What private equity would mean for smaller investors

Opening up the rarefied space could bring bigger returns to the retail segment — but there are important questions

What private equity would mean for smaller investors

Faced by ever-more-challenging financial conditions, many small investors are finding that the yields and returns from traditional assets aren’t enough to help them fulfill their needs, much less achieve their goals. Against that backdrop, moves to expand retail access to alternative investments have been regarded as a positive step.

Since January, small investors in Canada have been able to purchase liquid alternatives, which include long/short equity mandates, multi-asset strategies, market-neutral funds, and alternative income. South of the border, the liquid-alternative floodgates have been open since 2013, and have expanded to as much as US$225 billion.

The downward expansion of alternative investments may not stop there. A consultation by the U.S. Securities and Exchange Commission (SEC) launched this year invited comments on whether it should ease restrictions on public access to private equity (PE) funds.

“The comment period closed in September, and the agency is widely expected to ease the restrictions, though when and how remains to be seen,” reported the Wall Street Journal.

Should the restrictions be relaxed — currently, PE funds are open only to investors with a net worth of at least US$1 million or annual income of at least US$200,000 for the past two years — private equity firms will benefit from a larger investor base.

The average investor would also stand to benefit. Citing data from Preqin and Morningstar, the Journal reported that PE funds posted an average annual return of 14.2% over the 10 years up to 2018, while the S&P 500 index managed a comparatively muted 7.3%. Assuming the future brings similar fortunes, access to those private markets would definitely help individuals whose retirement increasingly depends on their own investment accounts’ health rather than government- or company-provided pensions.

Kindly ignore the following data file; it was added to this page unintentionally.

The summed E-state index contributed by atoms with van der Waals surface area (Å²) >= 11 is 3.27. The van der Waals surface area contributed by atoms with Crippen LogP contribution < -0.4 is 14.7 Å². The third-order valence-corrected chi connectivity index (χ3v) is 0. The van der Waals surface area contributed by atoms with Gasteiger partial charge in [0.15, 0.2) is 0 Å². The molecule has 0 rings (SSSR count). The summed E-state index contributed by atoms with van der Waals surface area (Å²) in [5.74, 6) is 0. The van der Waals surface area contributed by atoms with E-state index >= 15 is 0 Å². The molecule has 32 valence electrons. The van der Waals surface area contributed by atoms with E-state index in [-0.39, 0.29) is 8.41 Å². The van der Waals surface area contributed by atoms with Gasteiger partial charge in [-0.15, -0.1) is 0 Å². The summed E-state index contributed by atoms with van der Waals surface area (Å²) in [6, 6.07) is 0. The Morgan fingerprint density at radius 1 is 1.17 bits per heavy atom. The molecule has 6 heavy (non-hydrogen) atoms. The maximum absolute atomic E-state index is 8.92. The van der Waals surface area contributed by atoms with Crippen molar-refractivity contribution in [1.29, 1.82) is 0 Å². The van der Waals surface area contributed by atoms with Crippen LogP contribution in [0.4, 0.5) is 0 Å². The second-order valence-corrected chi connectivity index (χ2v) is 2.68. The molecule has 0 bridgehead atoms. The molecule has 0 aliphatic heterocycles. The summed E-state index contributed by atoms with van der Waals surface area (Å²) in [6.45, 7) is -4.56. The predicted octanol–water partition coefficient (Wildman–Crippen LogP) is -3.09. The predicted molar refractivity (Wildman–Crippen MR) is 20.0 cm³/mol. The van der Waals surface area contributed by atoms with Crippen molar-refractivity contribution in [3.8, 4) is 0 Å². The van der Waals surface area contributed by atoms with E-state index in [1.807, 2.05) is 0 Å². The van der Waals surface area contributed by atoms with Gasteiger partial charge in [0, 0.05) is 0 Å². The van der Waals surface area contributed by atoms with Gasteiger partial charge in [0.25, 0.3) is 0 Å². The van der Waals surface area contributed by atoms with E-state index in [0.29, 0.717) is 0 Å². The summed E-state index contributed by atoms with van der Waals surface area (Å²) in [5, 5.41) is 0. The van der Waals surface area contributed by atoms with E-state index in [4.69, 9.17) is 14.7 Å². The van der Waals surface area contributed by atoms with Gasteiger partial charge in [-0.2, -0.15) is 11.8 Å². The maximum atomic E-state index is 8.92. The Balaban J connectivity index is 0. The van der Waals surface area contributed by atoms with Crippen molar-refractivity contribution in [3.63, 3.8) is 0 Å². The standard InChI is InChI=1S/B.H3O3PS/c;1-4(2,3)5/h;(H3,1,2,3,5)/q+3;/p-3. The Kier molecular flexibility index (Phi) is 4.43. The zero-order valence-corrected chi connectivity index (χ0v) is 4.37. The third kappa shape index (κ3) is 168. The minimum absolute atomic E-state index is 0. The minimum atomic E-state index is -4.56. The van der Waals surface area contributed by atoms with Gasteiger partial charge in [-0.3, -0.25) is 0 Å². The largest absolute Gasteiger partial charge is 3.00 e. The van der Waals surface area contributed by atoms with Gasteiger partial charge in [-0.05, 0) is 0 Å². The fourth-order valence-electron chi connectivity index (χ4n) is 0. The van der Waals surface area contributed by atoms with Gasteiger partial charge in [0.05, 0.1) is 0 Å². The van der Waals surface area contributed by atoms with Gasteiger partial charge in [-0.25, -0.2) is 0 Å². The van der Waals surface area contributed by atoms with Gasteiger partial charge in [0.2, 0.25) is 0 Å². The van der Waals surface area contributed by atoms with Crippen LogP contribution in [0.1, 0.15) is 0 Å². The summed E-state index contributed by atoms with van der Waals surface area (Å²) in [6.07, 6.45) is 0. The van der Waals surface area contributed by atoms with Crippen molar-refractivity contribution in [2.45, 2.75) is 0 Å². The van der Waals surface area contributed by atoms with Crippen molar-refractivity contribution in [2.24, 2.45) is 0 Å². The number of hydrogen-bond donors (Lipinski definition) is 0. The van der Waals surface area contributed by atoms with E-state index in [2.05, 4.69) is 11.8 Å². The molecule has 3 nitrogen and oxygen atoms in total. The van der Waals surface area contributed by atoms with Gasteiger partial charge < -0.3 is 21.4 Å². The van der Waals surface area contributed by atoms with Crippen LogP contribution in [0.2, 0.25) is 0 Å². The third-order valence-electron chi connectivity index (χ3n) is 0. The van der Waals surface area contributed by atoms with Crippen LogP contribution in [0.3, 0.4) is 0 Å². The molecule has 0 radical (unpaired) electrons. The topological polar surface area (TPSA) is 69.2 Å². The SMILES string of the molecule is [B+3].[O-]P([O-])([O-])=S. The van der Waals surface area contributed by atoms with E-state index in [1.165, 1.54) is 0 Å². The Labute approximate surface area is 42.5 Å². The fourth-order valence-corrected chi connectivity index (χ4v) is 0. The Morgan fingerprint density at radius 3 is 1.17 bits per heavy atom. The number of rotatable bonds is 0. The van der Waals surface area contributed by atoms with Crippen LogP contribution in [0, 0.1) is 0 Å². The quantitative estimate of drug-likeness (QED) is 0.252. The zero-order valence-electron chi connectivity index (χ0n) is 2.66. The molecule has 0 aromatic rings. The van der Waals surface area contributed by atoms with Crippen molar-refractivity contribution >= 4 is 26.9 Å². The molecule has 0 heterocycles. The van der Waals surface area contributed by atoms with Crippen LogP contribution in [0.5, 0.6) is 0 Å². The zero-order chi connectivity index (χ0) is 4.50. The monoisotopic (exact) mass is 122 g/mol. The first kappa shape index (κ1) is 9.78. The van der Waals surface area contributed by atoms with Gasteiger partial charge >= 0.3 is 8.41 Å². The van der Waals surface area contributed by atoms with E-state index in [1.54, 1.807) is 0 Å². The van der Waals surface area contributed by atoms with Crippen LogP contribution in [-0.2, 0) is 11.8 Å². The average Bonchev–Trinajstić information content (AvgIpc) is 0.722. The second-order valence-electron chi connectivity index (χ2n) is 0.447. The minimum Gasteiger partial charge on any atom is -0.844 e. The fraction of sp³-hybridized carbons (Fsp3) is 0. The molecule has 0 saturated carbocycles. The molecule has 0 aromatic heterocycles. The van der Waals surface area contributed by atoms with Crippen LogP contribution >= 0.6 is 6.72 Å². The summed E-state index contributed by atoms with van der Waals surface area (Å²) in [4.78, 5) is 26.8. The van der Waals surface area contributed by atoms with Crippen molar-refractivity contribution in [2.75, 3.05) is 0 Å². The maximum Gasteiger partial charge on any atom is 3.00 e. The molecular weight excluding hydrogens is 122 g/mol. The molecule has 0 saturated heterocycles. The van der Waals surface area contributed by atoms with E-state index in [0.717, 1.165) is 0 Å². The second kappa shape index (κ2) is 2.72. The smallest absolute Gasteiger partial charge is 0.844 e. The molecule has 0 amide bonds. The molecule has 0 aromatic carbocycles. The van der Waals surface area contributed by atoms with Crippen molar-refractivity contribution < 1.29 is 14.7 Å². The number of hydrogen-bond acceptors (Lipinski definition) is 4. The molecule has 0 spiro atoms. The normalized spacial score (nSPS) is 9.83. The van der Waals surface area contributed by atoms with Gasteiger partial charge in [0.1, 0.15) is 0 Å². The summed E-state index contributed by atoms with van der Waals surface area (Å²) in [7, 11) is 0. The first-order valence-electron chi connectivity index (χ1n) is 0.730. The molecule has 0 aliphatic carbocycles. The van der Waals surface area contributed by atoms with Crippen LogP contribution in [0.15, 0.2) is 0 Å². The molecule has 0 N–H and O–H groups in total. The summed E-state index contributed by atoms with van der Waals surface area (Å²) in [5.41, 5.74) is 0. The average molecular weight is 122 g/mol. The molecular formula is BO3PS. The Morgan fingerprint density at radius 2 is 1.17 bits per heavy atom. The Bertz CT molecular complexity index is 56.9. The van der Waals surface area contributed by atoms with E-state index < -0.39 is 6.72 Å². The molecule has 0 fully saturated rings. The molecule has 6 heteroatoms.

While the headline return numbers are certainly impressive, they come with important asterisks. One is that the disparity between top performers and bottom-of-the-barrel funds can be huge. Recent figures from McKinsey indicate that some top PE funds achieved annualized five-year returns north of 40% for the period through 2018, while the worst PE performers suffered yearly losses near 30%.

The spread between the best and worst U.S. equity mutual funds is considerably less severe: over the same half-decade, the gap between average annual returns ranged from a 5% gain to an 11% gain. With an apparently more massive downside in PE, some question whether it falls within what the average investor can actually tolerate.

“It isn’t just a bad day; it is destroying what they are trying to do, which is to create wealth,” said Lance Roberts, chief investment strategist at RIA Advisors, who believes non-accredited individuals should not be allowed to invest in PE. “They don’t understand the risks even when they say they do, and they don’t have the ability to withstand the losses when they occur.”

Another caveat is that PE funds generally require investors to commit a certain amount of cash for an extended period, which can be 10 years at least. While funds do let investors withdraw small percentages of investments periodically, getting all of their money back at once is out of the question — a massive issue for individuals or households faced with a sudden emergency.

“That lack of liquidity is part of the reason that the returns are better in private equity than in other asset classes,” the Journal noted.


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